5

Chapter 5

Basic Data Types


If you lose the spirit of repetition, your practice will become quite difficult

—Shunryu Suzuki, Zen Mind, Beginner’s Mind
Zen Mind, Beginners Mind

Figures

Maxima for three sizes of integers
Figure 1.
Complex math
Figure 2.
Better complex math
Figure 3.
More complex math
Figure 4.

Example Programs

There is one example program for chapter 5: download chapter5.zip.

To determine your floating-point hardware’s performance on Windows machines, download machar.zip.  (The archive contains the source file in C.)

Download a program to print out pi (courtesy of Jaap Spies, j.spies@hccnet.nl), pipoem.zip. There are lots of others floating around, but this one is particularly nice.

Exercises

Find out how to measure the speed of light yourself using chocolate and a microwave oven  http://www.ph.unimelb.edu.au/~mbailes/P140/lecture22/index.htm.

Read what Duncan Steel has to say about the use of Julian Calendar years in astronomical measurement at  steel.html. Buy his book:

Marking Time

Visit Simon Cassidy’s Web site at  http://www.hermetic.ch/cal_stud/cassidy/.

For some introductory material on imaginary, complex, rational and irrational numbers, see http://www.math.toronto.edu/mathnet/answers/imaginary.html, and related topics on the same site.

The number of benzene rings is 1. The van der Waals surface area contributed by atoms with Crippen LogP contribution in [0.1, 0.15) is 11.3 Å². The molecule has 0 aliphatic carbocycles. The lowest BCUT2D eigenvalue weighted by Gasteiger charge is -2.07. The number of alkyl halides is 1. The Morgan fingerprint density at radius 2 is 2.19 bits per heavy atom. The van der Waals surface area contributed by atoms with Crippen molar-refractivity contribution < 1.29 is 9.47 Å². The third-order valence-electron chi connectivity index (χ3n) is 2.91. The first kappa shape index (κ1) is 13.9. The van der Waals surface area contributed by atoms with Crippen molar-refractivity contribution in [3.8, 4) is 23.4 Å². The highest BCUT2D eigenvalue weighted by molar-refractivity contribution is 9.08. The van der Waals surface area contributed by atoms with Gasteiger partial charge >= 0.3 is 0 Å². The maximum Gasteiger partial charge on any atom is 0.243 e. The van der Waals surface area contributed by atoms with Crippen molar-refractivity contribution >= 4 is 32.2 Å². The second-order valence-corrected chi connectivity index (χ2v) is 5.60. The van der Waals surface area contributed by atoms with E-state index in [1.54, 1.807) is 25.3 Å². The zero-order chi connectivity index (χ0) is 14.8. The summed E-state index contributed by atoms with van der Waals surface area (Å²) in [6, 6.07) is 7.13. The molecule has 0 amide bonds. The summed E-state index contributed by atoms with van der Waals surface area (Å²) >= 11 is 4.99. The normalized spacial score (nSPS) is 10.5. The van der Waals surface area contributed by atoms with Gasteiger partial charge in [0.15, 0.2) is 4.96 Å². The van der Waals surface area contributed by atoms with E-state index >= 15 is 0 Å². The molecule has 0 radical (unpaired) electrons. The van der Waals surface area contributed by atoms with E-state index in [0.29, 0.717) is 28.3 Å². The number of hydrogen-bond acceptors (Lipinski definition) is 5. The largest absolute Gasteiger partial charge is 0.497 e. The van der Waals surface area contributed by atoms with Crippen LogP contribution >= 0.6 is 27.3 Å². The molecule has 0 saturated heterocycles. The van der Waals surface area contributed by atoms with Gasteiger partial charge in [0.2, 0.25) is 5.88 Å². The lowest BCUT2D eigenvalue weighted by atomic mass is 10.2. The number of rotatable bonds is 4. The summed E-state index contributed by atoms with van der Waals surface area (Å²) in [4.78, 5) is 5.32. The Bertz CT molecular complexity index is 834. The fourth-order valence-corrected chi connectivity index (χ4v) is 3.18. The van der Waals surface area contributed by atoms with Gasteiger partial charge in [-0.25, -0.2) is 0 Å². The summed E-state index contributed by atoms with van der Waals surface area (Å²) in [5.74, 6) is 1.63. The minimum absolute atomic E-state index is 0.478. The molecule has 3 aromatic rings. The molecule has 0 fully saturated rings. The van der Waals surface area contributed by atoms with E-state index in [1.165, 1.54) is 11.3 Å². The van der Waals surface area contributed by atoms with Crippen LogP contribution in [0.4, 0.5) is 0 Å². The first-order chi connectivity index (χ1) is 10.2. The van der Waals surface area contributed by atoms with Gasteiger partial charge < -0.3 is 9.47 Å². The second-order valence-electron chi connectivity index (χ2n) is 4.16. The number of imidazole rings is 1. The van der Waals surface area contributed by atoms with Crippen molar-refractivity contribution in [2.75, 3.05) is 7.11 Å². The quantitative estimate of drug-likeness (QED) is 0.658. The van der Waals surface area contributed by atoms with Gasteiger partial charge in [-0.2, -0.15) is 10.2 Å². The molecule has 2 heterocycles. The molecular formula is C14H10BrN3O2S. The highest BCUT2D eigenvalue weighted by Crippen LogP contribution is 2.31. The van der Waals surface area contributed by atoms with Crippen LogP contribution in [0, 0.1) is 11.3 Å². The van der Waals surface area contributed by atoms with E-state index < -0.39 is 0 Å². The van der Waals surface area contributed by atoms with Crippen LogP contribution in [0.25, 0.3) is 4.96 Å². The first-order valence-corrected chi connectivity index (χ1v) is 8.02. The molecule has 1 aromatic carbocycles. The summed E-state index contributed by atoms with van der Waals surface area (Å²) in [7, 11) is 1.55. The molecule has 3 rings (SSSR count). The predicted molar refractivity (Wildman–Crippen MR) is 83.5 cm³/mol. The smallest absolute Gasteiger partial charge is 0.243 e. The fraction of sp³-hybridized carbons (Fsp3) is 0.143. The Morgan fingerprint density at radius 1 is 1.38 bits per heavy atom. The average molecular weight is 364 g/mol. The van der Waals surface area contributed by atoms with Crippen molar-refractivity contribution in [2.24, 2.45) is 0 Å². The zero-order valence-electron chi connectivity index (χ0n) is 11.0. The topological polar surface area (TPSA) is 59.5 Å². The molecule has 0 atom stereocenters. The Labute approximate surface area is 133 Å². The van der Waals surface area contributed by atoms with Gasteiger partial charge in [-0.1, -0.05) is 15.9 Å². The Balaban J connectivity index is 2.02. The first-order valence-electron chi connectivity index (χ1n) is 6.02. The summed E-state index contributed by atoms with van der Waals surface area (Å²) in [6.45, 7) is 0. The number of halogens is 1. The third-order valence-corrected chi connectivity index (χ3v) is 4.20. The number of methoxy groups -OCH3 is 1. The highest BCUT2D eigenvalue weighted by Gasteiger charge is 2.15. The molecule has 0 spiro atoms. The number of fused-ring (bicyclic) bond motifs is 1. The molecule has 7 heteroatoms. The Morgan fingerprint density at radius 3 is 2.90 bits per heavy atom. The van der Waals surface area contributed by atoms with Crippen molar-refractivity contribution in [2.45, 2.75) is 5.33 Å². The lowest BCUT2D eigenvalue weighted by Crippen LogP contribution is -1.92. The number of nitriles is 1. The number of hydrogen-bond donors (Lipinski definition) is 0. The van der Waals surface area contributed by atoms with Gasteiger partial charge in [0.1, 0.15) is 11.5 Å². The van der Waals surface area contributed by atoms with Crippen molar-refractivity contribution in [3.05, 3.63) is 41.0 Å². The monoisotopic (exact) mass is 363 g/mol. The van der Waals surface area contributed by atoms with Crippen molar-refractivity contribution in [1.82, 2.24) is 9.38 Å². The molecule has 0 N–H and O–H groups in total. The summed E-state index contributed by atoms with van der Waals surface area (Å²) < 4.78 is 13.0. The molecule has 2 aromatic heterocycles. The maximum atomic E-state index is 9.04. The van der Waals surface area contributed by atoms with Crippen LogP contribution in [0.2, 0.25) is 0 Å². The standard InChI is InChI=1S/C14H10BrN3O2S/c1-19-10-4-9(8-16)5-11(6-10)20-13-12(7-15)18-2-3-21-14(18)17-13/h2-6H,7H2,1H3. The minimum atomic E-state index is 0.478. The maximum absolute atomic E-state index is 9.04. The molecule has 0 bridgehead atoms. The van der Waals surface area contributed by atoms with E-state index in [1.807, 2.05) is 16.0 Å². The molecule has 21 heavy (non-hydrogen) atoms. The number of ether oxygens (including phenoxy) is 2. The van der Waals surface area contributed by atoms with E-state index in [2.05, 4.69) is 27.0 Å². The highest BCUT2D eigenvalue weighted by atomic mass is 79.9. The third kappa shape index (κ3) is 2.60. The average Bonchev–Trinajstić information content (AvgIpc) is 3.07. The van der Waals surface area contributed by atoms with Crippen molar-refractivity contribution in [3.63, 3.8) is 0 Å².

For more advanced material on complex numbers, read Paul J. Nahin’s delightful book, An Imaginary Tale.

An Imaginary Tale

For a discussion of Mayan calendrical math, see http://www.foretec.com/python/workshops/1998-11/proceedings.html, which, among other things, discusses negative numbers and the Mayans’ view of them.

For a discussion of positional number systems, such as the base 32768 system used to implement Python’s long integers, take a look at Donald Knuth’s The Art of Computer Programming, Volume 2, Seminumerical Algorithms.

Art of Computer Programming, Volume 2

In an earlier chapter, I described a number of floating-point “gotchas,” things you need to watch out for, especially when dividing floating-point numbers.  It would probably be useful to review the gotchas; see Hour 3, “Basic Arithmetic with Python.”


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